- Biofeedback—This is a fairly new one to me, but there are some biofeedback techniques you can try at home that may help you deal with the pain of a migraine and shorten the length of your migraines as well. You’ll want to investigate this with a professional, but one of the most common forms of biofeedback that can help you deal with migraines is to raise or lower the temperature of certain parts of the body. Again, this is where knowing what’s causing your migraines is important. For instance, I recently discovered that if my migraine is caused by vascular dilation, then I can soak my feet in hot water. This “redirects” my blood flow toward my feet and away from my head, lowering the pressure in my brain and easing my headache.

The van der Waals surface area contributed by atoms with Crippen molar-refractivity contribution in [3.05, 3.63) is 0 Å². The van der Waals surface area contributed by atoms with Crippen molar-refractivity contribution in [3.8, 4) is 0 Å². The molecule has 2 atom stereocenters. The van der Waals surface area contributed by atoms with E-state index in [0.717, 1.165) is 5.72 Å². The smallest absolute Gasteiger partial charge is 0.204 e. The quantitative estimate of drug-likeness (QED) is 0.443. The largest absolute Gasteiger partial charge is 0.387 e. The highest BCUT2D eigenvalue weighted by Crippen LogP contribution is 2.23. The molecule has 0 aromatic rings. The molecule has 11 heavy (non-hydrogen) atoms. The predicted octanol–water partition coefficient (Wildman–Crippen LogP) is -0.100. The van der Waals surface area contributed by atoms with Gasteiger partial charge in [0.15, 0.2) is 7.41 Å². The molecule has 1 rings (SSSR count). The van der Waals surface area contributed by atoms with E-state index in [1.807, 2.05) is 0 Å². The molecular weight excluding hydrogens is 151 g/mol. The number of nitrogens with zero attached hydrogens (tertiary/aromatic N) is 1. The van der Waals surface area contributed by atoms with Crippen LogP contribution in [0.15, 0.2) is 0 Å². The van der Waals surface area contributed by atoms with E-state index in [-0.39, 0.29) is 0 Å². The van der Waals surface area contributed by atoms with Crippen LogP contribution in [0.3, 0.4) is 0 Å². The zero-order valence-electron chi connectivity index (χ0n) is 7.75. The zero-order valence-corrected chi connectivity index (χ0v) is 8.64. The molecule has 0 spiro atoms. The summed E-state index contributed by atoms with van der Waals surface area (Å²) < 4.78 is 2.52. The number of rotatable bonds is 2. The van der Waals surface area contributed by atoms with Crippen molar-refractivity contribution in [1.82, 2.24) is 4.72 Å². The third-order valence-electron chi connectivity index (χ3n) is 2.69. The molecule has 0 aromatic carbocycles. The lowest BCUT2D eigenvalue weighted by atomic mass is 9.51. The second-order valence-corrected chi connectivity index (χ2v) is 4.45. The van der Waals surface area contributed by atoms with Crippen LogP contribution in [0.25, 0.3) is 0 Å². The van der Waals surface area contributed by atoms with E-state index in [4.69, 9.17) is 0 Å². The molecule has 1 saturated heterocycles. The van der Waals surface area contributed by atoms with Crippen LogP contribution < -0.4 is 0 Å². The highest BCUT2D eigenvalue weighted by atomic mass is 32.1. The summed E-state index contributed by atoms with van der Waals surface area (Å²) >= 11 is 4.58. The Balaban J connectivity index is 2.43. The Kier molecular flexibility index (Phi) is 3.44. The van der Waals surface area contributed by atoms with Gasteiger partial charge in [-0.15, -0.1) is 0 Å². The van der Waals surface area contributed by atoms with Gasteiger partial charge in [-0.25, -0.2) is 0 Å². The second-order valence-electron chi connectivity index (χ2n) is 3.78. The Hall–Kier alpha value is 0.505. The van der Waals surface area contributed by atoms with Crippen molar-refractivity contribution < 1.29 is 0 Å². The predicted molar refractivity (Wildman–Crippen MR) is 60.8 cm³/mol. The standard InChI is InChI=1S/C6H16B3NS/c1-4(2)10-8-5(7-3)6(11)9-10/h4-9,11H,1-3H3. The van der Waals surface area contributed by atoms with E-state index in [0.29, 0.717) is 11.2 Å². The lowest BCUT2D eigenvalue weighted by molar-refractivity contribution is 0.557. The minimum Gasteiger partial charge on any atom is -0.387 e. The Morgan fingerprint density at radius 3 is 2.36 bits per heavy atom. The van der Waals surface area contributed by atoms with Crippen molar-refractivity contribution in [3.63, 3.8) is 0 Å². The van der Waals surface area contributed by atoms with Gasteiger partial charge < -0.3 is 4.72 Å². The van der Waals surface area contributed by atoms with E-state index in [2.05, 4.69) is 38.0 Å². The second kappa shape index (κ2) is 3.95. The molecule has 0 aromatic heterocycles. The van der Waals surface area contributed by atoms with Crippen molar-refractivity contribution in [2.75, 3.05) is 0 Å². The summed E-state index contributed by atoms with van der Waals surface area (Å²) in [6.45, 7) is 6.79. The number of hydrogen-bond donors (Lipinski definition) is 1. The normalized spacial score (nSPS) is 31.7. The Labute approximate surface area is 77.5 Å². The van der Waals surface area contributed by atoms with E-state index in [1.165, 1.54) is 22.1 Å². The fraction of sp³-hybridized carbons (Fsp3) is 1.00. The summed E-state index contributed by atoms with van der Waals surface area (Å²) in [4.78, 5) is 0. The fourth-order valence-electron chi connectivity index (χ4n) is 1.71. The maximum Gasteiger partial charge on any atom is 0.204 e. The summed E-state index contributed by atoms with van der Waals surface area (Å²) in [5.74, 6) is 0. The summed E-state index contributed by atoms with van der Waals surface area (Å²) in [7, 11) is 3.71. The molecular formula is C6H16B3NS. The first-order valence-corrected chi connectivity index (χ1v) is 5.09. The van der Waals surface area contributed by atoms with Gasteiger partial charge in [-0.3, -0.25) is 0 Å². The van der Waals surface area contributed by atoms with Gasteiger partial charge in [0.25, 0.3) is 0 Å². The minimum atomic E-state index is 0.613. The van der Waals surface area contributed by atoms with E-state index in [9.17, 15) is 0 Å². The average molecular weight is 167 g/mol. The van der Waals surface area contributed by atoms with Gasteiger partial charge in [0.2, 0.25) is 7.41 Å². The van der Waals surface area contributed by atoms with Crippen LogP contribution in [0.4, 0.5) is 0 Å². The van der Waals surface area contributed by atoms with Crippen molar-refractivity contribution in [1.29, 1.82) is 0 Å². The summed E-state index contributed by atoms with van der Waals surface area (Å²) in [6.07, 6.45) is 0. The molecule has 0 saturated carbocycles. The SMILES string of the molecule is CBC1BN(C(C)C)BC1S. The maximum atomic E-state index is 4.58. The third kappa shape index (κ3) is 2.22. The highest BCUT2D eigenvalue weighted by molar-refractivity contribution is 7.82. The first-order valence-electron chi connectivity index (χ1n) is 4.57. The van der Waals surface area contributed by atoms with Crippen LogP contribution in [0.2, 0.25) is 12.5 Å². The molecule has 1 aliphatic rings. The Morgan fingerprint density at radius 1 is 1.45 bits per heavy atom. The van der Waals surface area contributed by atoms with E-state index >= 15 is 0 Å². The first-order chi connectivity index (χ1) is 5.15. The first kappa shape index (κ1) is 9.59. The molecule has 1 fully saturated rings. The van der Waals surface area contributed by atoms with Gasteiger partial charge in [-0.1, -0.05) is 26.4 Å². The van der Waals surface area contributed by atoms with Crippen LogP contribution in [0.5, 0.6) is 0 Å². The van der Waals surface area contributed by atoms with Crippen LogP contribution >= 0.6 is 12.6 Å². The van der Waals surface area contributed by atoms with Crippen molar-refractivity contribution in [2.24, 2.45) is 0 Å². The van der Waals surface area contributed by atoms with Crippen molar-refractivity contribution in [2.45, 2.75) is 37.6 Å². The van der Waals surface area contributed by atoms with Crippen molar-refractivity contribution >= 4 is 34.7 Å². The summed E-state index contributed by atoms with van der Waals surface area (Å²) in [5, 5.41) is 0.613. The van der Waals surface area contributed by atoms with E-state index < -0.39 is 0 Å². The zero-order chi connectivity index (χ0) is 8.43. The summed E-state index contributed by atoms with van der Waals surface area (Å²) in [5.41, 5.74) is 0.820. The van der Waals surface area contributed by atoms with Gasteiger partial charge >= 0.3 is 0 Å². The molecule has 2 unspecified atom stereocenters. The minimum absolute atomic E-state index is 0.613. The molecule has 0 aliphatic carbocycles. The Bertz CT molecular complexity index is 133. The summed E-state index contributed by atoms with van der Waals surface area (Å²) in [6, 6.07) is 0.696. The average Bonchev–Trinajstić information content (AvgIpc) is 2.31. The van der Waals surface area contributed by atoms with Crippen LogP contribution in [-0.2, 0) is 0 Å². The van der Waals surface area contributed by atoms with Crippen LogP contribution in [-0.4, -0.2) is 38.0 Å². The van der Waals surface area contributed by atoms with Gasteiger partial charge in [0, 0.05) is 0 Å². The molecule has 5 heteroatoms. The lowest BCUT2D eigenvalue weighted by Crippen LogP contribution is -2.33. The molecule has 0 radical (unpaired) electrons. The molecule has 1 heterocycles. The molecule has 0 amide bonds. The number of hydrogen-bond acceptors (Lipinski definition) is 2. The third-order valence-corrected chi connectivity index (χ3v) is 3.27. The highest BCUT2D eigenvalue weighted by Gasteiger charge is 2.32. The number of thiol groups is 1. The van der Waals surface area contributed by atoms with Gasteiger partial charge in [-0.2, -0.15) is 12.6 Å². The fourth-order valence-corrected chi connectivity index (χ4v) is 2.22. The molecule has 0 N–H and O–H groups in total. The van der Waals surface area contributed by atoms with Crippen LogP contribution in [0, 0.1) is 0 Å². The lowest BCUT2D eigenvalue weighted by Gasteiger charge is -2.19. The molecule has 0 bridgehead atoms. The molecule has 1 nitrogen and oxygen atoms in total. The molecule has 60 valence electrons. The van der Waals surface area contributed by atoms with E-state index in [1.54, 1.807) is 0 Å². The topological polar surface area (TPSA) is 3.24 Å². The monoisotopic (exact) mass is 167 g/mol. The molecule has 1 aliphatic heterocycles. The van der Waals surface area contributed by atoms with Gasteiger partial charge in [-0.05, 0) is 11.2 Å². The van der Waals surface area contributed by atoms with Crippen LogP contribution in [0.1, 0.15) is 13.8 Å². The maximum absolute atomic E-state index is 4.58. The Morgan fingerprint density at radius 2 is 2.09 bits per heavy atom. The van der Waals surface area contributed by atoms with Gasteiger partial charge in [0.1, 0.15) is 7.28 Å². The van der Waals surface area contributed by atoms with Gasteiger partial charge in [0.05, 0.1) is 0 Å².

- Pressure Points—Though this idea will rarely help prevent or shorten the length of a migraine, knowing how and where to apply pressure on certain points of your body can help you temporarily deal with the pain. Applying pressure to the pulse points on the side of the forehead and neck can help, as well as applying pressure to the temples. Pressing on your forehead just between your eyebrows can alleviate some of your pain as well. A new practice (one that I haven’t done and likely won’t) is to get a daith piercing in your ear. While you might not opt for a piercing, applying pressure on the daith point of your ear’s cartilage might mitigate your pain. To help with the nausea often associated with migraines, I will apply pressure to my wrist or squeeze my ear lobes.